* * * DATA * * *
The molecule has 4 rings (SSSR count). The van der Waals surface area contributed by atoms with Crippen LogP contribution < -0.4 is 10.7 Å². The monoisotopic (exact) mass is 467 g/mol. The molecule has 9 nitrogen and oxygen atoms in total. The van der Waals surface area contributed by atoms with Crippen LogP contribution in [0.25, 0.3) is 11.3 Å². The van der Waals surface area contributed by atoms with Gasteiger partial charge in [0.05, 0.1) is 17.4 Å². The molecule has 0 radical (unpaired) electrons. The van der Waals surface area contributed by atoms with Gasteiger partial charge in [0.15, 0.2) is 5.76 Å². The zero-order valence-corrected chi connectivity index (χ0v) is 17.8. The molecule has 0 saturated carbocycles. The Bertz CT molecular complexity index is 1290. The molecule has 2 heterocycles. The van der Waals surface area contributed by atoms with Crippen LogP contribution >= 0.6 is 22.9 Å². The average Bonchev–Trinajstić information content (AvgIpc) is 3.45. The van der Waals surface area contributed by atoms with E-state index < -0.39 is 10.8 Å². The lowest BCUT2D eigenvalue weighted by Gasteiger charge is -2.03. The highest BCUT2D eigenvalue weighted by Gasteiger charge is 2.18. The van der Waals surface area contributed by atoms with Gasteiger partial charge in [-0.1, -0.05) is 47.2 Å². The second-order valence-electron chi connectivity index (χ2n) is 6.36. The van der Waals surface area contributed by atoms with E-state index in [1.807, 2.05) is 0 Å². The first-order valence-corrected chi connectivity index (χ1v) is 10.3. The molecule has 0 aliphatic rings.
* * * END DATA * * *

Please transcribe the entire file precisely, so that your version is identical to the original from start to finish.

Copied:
The molecule has 4 rings (SSSR count). The van der Waals surface area contributed by atoms with Crippen LogP contribution < -0.4 is 10.7 Å². The monoisotopic (exact) mass is 467 g/mol. The molecule has 9 nitrogen and oxygen atoms in total. The van der Waals surface area contributed by atoms with Crippen LogP contribution in [0.25, 0.3) is 11.3 Å². The van der Waals surface area contributed by atoms with Gasteiger partial charge in [0.05, 0.1) is 17.4 Å². The molecule has 0 radical (unpaired) electrons. The van der Waals surface area contributed by atoms with Gasteiger partial charge in [0.15, 0.2) is 5.76 Å². The zero-order valence-corrected chi connectivity index (χ0v) is 17.8. The molecule has 0 saturated carbocycles. The Bertz CT molecular complexity index is 1290. The molecule has 2 heterocycles. The van der Waals surface area contributed by atoms with Crippen LogP contribution >= 0.6 is 22.9 Å². The average Bonchev–Trinajstić information content (AvgIpc) is 3.45. The van der Waals surface area contributed by atoms with E-state index < -0.39 is 10.8 Å². The lowest BCUT2D eigenvalue weighted by Gasteiger charge is -2.03. The highest BCUT2D eigenvalue weighted by Gasteiger charge is 2.18. The van der Waals surface area contributed by atoms with Gasteiger partial charge in [-0.1, -0.05) is 47.2 Å². The second-order valence-electron chi connectivity index (χ2n) is 6.36. The van der Waals surface area contributed by atoms with E-state index in [1.807, 2.05) is 0 Å². The first-order valence-corrected chi connectivity index (χ1v) is 10.3. The molecule has 0 aliphatic rings.